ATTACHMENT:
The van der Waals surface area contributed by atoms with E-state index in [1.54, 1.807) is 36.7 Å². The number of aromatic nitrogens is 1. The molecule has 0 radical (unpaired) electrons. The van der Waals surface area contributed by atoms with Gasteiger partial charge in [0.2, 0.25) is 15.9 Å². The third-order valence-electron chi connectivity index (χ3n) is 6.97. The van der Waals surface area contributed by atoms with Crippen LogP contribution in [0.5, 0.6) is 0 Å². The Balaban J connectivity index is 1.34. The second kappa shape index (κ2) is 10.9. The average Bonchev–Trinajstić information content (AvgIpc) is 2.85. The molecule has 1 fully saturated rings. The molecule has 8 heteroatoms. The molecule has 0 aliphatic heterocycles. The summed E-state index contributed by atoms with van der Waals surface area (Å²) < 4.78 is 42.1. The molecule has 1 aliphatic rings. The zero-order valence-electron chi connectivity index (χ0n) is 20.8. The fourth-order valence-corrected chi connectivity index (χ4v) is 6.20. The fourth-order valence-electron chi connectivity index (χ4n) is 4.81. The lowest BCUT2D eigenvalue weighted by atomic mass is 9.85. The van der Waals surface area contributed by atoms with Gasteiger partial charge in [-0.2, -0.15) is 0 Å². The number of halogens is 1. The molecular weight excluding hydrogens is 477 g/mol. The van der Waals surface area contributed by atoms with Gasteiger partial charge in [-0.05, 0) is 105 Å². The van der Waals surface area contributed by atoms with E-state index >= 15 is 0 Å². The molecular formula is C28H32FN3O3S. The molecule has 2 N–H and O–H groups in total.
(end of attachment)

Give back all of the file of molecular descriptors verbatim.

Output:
The van der Waals surface area contributed by atoms with E-state index in [1.54, 1.807) is 36.7 Å². The number of aromatic nitrogens is 1. The molecule has 0 radical (unpaired) electrons. The van der Waals surface area contributed by atoms with Gasteiger partial charge in [0.2, 0.25) is 15.9 Å². The third-order valence-electron chi connectivity index (χ3n) is 6.97. The van der Waals surface area contributed by atoms with Crippen LogP contribution in [0.5, 0.6) is 0 Å². The Balaban J connectivity index is 1.34. The second kappa shape index (κ2) is 10.9. The average Bonchev–Trinajstić information content (AvgIpc) is 2.85. The molecule has 1 fully saturated rings. The molecule has 8 heteroatoms. The molecule has 0 aliphatic heterocycles. The summed E-state index contributed by atoms with van der Waals surface area (Å²) < 4.78 is 42.1. The molecule has 1 aliphatic rings. The zero-order valence-electron chi connectivity index (χ0n) is 20.8. The fourth-order valence-corrected chi connectivity index (χ4v) is 6.20. The fourth-order valence-electron chi connectivity index (χ4n) is 4.81. The lowest BCUT2D eigenvalue weighted by atomic mass is 9.85. The van der Waals surface area contributed by atoms with Gasteiger partial charge in [-0.2, -0.15) is 0 Å². The number of halogens is 1. The molecular weight excluding hydrogens is 477 g/mol. The van der Waals surface area contributed by atoms with Gasteiger partial charge in [-0.05, 0) is 105 Å². The van der Waals surface area contributed by atoms with E-state index >= 15 is 0 Å². The molecular formula is C28H32FN3O3S. The molecule has 2 N–H and O–H groups in total.